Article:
Whatever it is, it won't come out until I'm just about to sleep, when my eyes are closed and I'm drifting off. That's when I'll hear the sound of nails scratching against wood. Sometimes the dog will be sleeping in room too and she'll hear it, perk up her ears and start to whimper softly. It'll go on like that; scratch-scratch-scratch for a minute or two and then nothing and then it'll start up again. It goes on like that for a half an hour and then it stops. That's when I'll see the little points of red light, the little demonic eyes. They remind me of something I saw in a storybook my grandmother used to read to me when I was little with her thick Polish accent. In the book there was a little creature, a little scaly creature with a smile of pointy teeth and red eyes. It was an imp. This is what my grandmother told me when I asked. 

I always liked that imp. I always thought it looked friendly and lonely as it peaked out from its tree hollow. I can't even remember what the story was about but I remember the little imp. I liked that little imp from the story but I hate this one. As I finally start to sleep, I can just barely make out the sound of something like soft laughing, like strange cawing laughter, as if a crow with a sore throat and a muzzle over its beak was doing it. It’s a jarring sound, it brings me all the way back awake until I’m just lying there, waiting to fall asleep again, waiting for the cycle to start over.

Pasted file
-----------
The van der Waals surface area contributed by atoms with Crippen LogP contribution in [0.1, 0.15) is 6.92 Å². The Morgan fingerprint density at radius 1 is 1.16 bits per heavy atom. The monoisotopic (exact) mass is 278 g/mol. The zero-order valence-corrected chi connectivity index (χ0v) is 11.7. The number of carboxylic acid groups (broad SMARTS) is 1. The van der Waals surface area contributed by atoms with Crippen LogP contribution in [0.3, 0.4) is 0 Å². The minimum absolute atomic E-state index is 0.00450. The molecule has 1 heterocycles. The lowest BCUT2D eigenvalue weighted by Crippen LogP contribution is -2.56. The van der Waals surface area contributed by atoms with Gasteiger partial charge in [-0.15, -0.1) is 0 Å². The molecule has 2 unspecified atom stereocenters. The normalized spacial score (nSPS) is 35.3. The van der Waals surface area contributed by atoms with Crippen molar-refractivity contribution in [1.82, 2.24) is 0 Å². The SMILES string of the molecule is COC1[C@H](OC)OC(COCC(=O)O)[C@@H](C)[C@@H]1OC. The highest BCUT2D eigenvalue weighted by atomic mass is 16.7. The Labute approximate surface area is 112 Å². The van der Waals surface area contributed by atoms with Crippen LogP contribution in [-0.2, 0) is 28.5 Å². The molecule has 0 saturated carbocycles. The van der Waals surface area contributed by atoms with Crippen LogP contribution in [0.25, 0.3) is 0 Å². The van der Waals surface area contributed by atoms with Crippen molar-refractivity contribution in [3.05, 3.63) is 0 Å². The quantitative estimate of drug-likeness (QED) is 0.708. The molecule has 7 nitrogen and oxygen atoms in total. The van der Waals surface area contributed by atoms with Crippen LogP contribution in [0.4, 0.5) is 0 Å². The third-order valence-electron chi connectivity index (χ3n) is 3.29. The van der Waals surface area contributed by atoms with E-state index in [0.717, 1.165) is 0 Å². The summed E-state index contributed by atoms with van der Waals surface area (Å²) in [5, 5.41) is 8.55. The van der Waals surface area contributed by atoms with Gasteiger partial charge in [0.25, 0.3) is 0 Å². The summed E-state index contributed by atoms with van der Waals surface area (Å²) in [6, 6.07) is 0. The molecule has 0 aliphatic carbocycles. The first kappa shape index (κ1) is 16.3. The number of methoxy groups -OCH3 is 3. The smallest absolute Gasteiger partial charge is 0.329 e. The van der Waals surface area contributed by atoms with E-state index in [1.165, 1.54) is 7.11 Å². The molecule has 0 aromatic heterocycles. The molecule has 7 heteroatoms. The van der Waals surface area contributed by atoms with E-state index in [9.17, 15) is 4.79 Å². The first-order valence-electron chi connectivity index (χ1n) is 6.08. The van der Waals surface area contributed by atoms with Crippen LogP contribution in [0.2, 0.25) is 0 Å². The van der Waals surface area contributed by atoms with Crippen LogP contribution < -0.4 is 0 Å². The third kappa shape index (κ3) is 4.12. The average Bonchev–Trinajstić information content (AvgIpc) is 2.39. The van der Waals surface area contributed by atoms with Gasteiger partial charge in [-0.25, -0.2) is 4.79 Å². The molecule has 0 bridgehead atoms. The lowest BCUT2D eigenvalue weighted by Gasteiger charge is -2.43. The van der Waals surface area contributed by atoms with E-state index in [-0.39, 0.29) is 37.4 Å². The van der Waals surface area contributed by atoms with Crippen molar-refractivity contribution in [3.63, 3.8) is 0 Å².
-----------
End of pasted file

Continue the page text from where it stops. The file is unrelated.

Eventually I'm thinking about what it's looking at, what it's laughing at. 

* * *

Noah tries to change the subject once we sit down, tries to backpedal from what he said earlier. He starts talking about basketball, about how good he is and how good the team is this year. I just go along with it, nodding like I'm listening.

“Hey, how's your mom doing?” asks the waitress with a smile as she drops some laminated menus in front of us. 

I answer her, looking for any signs of silent judgment within her cheerful expression. She'll probably be on the phone with my mom as soon as we leave, talking about how she saw me with yet another boy. That's the talk and I know it, I'm not stupid, I know everyone thinks that I spend a generous amount of my free time lying on my back.

“And you Mr. Noah, you gonna help take the team to State this year, ain't ya?” She turns over and fills up the coffee cups in front of us, “You know, I watch every game I can. Believe it or not kids, I used to be a cheerleader back at the old public school.” She remembers old times for a little longer, laughing with Noah about sports or whatever they were talking about. “You kids going out yet?” She asks after taking our orders while smiling, “Always thought ya'll made a cute couple.” We laugh and I grit my teeth. She's fishing for info. Something to take back to my mother.